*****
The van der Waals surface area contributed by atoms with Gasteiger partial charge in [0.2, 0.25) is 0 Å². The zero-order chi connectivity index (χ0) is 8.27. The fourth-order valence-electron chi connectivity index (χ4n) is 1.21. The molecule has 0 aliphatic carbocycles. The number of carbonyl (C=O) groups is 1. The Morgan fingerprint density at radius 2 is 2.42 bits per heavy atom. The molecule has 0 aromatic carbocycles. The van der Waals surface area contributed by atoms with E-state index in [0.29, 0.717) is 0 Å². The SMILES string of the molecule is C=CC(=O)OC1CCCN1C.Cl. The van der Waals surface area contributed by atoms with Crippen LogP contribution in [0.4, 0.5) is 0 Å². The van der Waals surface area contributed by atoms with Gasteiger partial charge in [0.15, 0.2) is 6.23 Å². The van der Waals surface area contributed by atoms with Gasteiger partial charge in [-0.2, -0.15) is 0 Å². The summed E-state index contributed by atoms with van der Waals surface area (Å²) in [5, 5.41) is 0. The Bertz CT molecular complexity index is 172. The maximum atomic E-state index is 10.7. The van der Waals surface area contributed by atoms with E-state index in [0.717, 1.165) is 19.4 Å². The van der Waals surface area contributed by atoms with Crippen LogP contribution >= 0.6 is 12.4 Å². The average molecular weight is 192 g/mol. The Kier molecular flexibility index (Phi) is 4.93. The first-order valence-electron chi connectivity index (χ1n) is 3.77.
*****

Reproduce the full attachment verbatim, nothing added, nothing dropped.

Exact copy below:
The van der Waals surface area contributed by atoms with Gasteiger partial charge in [0.2, 0.25) is 0 Å². The zero-order chi connectivity index (χ0) is 8.27. The fourth-order valence-electron chi connectivity index (χ4n) is 1.21. The molecule has 0 aliphatic carbocycles. The number of carbonyl (C=O) groups is 1. The Morgan fingerprint density at radius 2 is 2.42 bits per heavy atom. The molecule has 0 aromatic carbocycles. The van der Waals surface area contributed by atoms with E-state index in [0.29, 0.717) is 0 Å². The SMILES string of the molecule is C=CC(=O)OC1CCCN1C.Cl. The van der Waals surface area contributed by atoms with Crippen LogP contribution in [0.4, 0.5) is 0 Å². The van der Waals surface area contributed by atoms with Gasteiger partial charge in [0.15, 0.2) is 6.23 Å². The van der Waals surface area contributed by atoms with Gasteiger partial charge in [-0.2, -0.15) is 0 Å². The summed E-state index contributed by atoms with van der Waals surface area (Å²) in [5, 5.41) is 0. The Bertz CT molecular complexity index is 172. The maximum atomic E-state index is 10.7. The van der Waals surface area contributed by atoms with E-state index in [0.717, 1.165) is 19.4 Å². The van der Waals surface area contributed by atoms with Crippen LogP contribution >= 0.6 is 12.4 Å². The average molecular weight is 192 g/mol. The Kier molecular flexibility index (Phi) is 4.93. The first-order valence-electron chi connectivity index (χ1n) is 3.77.